‘By wanting to steal fire from heaven, the men of today will lose the world’—so commented the French ethnologist, Odette du Puigaudeau (1894–1991), as she reflected on her opposition to French nuclear weapons tests in the Algerian Sahara. Odette, a Breton known for her field research in Mauritania, was unable to prevent the tests, with 17 detonations taking place between 1960 and 1966 near the oasis town of Reggane and in the Hoggar Massif. The ethnologist was, however, able to expose the hollowness of military propaganda, which framed the test sites as a desert wilderness. Her pronouncements on the agriculture, demography and hydrology of Reggane suggested the opposite: tests would take place near a cosmopolitan, fertile hub in the oasis region of the Touat, rich in history and vital to trans-Saharan trade. In this article, we draw on Odette’s archive—broadcasts, essays and letters from French and British collections—to reconstruct her interpretation of the Reggane tests. This enables us to define colonialism and nuclear power in relation to the historical geography of the desert environment, as well as in relation to Odette’s unique position as a researcher: an amateur scientist whose work was indebted to a combination of colonial structures and environmental, gendered perspectives. To this end, we suggest that French nuclear colonialism emerged as a struggle over nature, technology and modernity in the desert.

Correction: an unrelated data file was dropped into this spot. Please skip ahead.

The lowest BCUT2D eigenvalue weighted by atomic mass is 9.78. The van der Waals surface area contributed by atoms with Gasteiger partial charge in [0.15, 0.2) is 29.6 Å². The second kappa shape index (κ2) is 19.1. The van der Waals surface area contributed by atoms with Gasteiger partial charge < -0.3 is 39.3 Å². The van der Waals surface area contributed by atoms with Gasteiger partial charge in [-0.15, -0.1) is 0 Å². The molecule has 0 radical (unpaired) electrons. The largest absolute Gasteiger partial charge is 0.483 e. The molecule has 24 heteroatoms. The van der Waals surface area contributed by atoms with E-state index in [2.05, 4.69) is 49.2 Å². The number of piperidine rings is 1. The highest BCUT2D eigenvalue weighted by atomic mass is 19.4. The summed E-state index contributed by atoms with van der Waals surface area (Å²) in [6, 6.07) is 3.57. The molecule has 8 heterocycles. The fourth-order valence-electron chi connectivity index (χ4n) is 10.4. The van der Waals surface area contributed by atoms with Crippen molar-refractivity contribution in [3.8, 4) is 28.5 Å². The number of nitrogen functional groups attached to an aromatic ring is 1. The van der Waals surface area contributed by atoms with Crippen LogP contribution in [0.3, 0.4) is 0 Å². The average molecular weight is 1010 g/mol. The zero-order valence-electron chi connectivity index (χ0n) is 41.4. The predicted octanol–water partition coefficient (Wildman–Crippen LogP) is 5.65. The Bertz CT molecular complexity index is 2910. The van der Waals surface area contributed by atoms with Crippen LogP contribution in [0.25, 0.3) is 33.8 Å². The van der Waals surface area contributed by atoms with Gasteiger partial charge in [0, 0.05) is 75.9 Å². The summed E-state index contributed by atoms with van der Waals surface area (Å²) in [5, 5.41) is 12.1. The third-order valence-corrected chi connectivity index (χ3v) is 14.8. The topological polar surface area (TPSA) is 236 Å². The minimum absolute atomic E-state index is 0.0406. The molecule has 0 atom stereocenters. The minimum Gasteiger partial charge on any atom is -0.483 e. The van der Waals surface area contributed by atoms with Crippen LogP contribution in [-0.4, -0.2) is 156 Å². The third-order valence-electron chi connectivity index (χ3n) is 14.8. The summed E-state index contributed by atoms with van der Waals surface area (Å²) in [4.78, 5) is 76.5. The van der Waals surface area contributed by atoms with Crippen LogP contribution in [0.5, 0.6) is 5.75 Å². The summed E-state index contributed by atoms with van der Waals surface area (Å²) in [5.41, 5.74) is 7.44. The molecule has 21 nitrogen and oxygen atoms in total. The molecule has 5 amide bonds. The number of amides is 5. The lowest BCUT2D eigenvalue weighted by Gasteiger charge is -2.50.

- Atmospheric nuclear weapon tests;